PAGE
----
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Shell Predicts Peak Oil Demand As Early As 2021

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Royal Dutch Shell headquarters (file image)

By MarEx 2016-11-04 11:16:59

In an investor conference call Tuesday, Shell CFO Simon Henry said that peak demand for oil may come in as little as five years. 

"We’ve long been of the opinion that demand will peak before supply,” Henry said. "That peak may be somewhere between five and 15 years hence, and it will be driven by efficiency and substitution, more than offsetting the new demand for transport.”

His statements (first reported by Bloomberg) fly in the face of general oil industry wisdom, which predicts increasing demand over the long term. Saudi Aramco and Exxon both predict a gradual rise for a long time to come. 

Henry said that Shell's recent strategy of shifting its investment mix towards natural gas reflects its bearish view of the oil market's future. Shell recently acquired the energy firm BG Group, which was heavily weighted towards gas; with the merger, Shell is now the world's largest trader of LNG. 

“Even if oil demand declines, its replacements will be in products that we are very well placed to supply one way or the other, so we need to be the energy major of the 2050s,” Henry said.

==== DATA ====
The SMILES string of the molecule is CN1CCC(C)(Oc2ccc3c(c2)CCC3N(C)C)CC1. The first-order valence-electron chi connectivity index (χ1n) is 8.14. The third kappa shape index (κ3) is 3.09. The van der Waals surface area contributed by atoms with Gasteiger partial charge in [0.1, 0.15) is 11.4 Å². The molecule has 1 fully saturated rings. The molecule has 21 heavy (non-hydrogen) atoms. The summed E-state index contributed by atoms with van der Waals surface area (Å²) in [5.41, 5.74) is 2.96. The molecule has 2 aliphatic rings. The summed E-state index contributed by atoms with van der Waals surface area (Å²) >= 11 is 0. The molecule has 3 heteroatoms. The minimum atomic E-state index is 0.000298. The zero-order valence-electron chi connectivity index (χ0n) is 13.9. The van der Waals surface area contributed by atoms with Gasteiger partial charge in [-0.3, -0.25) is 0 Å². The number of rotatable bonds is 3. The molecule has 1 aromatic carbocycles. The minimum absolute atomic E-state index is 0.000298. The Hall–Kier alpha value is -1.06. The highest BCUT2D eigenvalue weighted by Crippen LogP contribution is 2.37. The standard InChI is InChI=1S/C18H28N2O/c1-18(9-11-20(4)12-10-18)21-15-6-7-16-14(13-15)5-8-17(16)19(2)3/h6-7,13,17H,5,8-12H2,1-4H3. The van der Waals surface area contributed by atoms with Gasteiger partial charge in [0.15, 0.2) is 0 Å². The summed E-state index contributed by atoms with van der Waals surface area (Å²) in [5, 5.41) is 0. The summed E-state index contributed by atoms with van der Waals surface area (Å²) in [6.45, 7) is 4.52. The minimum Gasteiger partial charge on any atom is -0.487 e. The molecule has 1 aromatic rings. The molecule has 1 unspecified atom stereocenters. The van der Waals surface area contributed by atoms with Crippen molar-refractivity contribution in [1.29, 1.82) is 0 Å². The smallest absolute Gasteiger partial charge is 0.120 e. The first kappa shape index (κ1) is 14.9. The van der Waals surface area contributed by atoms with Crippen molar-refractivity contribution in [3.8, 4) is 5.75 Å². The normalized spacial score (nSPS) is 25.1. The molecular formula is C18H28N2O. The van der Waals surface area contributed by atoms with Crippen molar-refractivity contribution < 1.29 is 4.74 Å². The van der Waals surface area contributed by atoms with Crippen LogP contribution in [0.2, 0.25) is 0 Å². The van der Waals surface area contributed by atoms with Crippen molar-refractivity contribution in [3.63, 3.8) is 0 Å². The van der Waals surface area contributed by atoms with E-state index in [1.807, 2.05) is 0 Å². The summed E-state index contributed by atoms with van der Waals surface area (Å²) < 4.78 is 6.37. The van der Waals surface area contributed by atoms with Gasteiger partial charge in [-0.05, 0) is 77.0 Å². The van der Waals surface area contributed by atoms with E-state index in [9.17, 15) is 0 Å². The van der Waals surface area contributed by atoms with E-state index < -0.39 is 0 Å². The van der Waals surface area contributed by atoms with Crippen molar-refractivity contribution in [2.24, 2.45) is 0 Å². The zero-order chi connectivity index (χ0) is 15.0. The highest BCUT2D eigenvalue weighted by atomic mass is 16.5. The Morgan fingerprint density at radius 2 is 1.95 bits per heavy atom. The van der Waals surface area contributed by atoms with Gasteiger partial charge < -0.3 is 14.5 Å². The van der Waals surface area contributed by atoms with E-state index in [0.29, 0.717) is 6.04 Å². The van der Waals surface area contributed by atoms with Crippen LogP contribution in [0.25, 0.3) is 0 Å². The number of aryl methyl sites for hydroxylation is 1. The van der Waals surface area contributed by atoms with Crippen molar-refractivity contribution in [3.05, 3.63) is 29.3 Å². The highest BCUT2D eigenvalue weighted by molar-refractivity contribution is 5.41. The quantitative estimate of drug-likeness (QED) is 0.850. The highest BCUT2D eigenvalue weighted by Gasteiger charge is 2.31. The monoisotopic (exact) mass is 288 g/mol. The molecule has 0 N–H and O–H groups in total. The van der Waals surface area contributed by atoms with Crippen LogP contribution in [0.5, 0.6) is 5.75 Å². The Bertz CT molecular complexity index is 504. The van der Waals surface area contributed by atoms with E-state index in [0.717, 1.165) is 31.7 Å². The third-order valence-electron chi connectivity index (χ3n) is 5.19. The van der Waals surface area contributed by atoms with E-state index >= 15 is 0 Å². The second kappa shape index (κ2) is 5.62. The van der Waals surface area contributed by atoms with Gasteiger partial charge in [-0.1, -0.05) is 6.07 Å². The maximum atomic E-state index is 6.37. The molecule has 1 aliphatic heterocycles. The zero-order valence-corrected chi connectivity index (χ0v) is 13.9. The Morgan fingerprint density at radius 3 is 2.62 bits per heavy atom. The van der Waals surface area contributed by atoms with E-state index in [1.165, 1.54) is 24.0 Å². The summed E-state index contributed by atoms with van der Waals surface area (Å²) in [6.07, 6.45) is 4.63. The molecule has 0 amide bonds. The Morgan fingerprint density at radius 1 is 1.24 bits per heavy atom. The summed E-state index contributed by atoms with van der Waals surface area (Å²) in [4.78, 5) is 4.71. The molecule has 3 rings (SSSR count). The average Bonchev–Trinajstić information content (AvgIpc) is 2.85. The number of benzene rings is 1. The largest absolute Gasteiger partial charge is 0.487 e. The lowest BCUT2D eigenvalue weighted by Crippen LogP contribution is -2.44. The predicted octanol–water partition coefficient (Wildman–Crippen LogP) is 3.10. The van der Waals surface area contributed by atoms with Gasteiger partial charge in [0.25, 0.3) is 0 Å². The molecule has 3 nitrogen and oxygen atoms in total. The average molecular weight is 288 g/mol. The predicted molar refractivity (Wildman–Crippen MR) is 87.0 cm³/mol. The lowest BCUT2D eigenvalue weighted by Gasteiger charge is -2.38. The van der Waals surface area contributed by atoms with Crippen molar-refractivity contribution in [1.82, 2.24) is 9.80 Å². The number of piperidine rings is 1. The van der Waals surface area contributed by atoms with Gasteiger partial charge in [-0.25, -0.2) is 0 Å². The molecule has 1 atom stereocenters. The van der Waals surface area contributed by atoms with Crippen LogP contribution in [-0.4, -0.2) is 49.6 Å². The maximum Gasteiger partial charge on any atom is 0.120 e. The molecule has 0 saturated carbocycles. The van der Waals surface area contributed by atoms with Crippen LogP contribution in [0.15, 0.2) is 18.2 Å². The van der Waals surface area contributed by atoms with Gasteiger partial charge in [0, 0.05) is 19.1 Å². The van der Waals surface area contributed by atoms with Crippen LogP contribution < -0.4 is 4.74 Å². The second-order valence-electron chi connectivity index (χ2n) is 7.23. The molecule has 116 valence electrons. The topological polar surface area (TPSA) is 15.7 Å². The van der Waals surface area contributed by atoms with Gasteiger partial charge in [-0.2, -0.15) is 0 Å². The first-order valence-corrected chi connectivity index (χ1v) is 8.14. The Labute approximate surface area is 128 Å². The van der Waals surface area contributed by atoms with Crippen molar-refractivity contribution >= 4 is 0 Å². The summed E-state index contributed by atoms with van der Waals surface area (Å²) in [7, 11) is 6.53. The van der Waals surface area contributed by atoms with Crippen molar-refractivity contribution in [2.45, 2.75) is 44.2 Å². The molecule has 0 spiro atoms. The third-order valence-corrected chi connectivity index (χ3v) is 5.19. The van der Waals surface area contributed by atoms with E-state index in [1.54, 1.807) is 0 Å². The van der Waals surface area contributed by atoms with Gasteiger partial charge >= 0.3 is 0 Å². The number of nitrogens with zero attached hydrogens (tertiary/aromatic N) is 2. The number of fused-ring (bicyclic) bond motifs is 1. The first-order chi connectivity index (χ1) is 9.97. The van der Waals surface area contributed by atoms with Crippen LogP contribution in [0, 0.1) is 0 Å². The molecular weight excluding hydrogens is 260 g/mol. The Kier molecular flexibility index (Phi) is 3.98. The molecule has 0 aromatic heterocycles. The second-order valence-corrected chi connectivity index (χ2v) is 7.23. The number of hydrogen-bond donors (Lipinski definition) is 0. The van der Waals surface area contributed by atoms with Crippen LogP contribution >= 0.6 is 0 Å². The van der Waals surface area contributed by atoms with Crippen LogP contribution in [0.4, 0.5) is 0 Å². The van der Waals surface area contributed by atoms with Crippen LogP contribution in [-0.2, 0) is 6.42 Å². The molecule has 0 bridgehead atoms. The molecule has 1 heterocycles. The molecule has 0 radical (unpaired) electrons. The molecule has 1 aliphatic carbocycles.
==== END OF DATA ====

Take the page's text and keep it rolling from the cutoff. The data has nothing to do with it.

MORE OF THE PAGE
Henry's forecast parallels a recent prediction from the World Energy Council and Accenture, which found that oil demand would peak in the next several decades but that natural gas demand would increase through 2060 - with strategic implications for the oil majors. 

"Misspending including misallocation of capital has always been a risk for energy assets, and will continue to grow due to fundamental shifts in the industry," said Nuri Demirdoven, managing director at Accenture Strategy. "Leading companies across all scenarios will be those that adapt quickly and . . . rethink the balance of their energy portfolio." 

Shell is also one of seven oil majors joining together to launch a new renewable energy fund, to be announced Friday at an event in London. Reuters reports that among other areas of investment, the fund will focus on carbon capture and storage technology, which (if made economical) would lessen CO2 emissions from the use of petroleum products.